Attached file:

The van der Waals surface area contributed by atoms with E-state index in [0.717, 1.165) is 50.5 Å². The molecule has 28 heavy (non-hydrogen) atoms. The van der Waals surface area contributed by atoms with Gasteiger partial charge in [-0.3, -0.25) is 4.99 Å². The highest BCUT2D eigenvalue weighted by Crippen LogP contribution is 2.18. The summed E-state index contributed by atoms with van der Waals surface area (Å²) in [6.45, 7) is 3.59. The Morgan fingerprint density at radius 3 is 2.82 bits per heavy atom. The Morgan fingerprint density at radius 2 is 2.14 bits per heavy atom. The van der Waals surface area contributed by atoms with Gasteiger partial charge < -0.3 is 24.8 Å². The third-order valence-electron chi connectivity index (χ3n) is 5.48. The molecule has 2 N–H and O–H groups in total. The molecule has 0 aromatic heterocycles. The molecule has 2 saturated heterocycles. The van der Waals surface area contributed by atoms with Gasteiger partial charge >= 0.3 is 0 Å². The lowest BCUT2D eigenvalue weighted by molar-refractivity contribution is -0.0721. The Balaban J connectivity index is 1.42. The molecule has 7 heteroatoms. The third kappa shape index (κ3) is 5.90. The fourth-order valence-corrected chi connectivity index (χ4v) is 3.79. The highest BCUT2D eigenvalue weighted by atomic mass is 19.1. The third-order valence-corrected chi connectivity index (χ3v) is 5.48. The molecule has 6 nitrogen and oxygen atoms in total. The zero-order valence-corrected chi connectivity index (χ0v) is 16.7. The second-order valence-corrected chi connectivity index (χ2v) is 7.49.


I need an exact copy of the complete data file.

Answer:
The van der Waals surface area contributed by atoms with E-state index in [0.717, 1.165) is 50.5 Å². The molecule has 28 heavy (non-hydrogen) atoms. The van der Waals surface area contributed by atoms with Gasteiger partial charge in [-0.3, -0.25) is 4.99 Å². The highest BCUT2D eigenvalue weighted by Crippen LogP contribution is 2.18. The summed E-state index contributed by atoms with van der Waals surface area (Å²) in [6.45, 7) is 3.59. The Morgan fingerprint density at radius 3 is 2.82 bits per heavy atom. The Morgan fingerprint density at radius 2 is 2.14 bits per heavy atom. The van der Waals surface area contributed by atoms with Gasteiger partial charge < -0.3 is 24.8 Å². The third-order valence-electron chi connectivity index (χ3n) is 5.48. The molecule has 2 N–H and O–H groups in total. The molecule has 0 aromatic heterocycles. The molecule has 2 saturated heterocycles. The van der Waals surface area contributed by atoms with Gasteiger partial charge >= 0.3 is 0 Å². The lowest BCUT2D eigenvalue weighted by molar-refractivity contribution is -0.0721. The Balaban J connectivity index is 1.42. The molecule has 7 heteroatoms. The third kappa shape index (κ3) is 5.90. The fourth-order valence-corrected chi connectivity index (χ4v) is 3.79. The highest BCUT2D eigenvalue weighted by atomic mass is 19.1. The third-order valence-corrected chi connectivity index (χ3v) is 5.48. The molecule has 6 nitrogen and oxygen atoms in total. The zero-order valence-corrected chi connectivity index (χ0v) is 16.7. The second-order valence-corrected chi connectivity index (χ2v) is 7.49.